I thought I would show you some before and after shots of the garden and the work I’ve done so far.
Here is the original compost pile on top of where the previous owners had a pet rabbit. The dogs would keep digging in the pile and eating things in it so I had to make something to keep them out of the pile.
Since it is autumn here, the trees were dropping leaves very rapidly and I needed to rake them off the lawn. Leaf litter or leaf mold makes a great addition to the soil when rotted down. Unfortunately, it can take anything from 1 to 2 years before it can be used. The best way to make leaf mold mulch is to shred the leaves in a garden shredder (or chipper) and place in a chicken wire enclosure and squash down with each new addition.
Too many leaves in the compost heap can slow things down tremendously. However, if you have a lot of nitrogen rich material you can hot compost with the leaves.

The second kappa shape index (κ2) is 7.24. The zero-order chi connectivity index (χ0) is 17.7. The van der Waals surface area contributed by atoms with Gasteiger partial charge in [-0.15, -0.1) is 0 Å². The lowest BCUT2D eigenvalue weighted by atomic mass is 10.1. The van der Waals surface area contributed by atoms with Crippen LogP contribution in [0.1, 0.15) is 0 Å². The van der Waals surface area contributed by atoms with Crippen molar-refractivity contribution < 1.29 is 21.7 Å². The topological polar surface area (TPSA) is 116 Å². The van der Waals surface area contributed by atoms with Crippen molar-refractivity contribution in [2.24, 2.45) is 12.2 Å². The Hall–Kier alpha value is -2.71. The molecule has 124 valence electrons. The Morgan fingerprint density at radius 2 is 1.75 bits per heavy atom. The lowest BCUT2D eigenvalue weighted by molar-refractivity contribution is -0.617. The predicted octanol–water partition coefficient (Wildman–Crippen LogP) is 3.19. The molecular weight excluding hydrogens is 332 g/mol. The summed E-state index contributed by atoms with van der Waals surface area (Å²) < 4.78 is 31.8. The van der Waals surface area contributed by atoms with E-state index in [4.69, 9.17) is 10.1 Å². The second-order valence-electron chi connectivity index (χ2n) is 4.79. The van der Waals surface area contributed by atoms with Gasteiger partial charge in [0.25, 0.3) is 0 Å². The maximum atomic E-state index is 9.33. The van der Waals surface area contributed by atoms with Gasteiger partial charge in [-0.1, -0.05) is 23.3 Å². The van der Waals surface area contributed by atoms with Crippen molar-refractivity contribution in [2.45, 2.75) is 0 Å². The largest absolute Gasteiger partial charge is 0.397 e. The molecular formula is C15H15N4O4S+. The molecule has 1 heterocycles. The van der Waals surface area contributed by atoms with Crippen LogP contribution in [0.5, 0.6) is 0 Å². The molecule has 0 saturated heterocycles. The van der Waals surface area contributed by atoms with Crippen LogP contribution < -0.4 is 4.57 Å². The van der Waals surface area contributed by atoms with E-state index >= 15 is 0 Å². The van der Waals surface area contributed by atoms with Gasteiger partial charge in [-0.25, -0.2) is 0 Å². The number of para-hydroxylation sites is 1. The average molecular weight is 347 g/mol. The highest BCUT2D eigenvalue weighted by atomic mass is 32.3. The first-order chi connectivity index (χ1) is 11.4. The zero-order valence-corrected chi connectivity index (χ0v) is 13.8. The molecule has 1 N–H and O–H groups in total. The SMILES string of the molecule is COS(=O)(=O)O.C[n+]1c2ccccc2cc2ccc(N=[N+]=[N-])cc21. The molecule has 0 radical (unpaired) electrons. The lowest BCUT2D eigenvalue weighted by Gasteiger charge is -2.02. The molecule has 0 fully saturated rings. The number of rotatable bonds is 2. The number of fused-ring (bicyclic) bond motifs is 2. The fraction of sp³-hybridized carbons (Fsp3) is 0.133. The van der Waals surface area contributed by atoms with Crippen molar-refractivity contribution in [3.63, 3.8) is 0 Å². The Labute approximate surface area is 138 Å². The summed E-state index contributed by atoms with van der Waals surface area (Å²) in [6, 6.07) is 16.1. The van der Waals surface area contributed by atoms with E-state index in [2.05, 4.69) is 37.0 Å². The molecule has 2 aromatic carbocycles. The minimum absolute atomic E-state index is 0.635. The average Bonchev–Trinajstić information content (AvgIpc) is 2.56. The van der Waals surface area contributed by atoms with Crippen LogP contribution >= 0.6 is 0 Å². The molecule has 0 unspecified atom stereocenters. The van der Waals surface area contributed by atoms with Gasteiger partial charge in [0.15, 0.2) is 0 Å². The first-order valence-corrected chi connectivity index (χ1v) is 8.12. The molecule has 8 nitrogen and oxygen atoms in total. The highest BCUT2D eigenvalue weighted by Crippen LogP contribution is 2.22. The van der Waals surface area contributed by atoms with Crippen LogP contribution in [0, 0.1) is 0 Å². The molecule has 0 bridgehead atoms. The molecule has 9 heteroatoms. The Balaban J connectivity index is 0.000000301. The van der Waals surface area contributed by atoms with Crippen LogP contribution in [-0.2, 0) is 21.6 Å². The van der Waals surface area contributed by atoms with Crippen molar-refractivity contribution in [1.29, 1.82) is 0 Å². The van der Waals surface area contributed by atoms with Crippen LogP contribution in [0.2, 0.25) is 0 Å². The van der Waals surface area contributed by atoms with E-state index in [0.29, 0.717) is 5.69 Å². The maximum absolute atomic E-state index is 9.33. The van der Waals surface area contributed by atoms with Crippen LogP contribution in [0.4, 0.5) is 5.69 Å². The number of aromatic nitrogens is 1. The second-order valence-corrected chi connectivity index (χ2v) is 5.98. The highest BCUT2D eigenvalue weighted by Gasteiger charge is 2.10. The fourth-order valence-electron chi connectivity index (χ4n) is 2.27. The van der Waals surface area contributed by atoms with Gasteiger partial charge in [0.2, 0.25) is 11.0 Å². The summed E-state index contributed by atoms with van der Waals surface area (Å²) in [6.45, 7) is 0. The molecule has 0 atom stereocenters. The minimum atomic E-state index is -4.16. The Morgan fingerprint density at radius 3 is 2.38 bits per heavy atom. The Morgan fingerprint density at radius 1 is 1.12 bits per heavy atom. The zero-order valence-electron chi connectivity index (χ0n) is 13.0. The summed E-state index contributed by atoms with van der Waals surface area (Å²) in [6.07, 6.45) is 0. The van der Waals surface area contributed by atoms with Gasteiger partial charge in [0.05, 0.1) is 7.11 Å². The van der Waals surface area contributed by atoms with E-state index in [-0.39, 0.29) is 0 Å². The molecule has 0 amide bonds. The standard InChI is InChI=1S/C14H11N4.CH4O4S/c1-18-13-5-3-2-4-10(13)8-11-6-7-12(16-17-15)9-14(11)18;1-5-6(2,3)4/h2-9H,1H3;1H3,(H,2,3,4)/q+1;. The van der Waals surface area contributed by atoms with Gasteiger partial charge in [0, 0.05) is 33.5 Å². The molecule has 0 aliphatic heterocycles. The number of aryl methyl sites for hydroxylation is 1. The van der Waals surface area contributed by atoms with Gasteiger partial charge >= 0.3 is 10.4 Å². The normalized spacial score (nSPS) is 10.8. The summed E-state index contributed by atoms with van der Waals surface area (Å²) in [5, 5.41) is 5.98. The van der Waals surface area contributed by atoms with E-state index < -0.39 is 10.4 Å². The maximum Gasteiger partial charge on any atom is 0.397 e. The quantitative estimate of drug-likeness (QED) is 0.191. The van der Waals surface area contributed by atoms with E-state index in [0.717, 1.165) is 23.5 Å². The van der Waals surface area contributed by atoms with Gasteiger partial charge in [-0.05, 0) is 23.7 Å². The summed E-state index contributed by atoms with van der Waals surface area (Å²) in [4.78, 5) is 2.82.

I want to make a second leaf litter bin to contain the last of the leaves which have dropped once I have spread some on the vegetable patch.
The vegetable garden is in need of a good tidy, pruning and mulching, especially since the neighborhood cats like the light, sandy soil for a litter box. I have been collecting cardboard, leaves and some compost and I am waiting for some manure to be able to complete the mulching materials for the garden.
There was a large quantity of left over bricks at the house and a couple of rotted wooded structures in the garden so I decided to make a small makeshift fire pit. Here I filled it with carpet tack strips and some bits of wood from inside the house. All the carpets had to be pulled out of the property because I had a major allergic reaction to something in the house and the carpet was the first suspected cause.
The ashes and charcoal pieces from the fire pit will raise the pH of the soil making it more alkaline and improve soil structure so there is no waste wherever possible. The contents of a burn once cooled are added to the compost and the garden.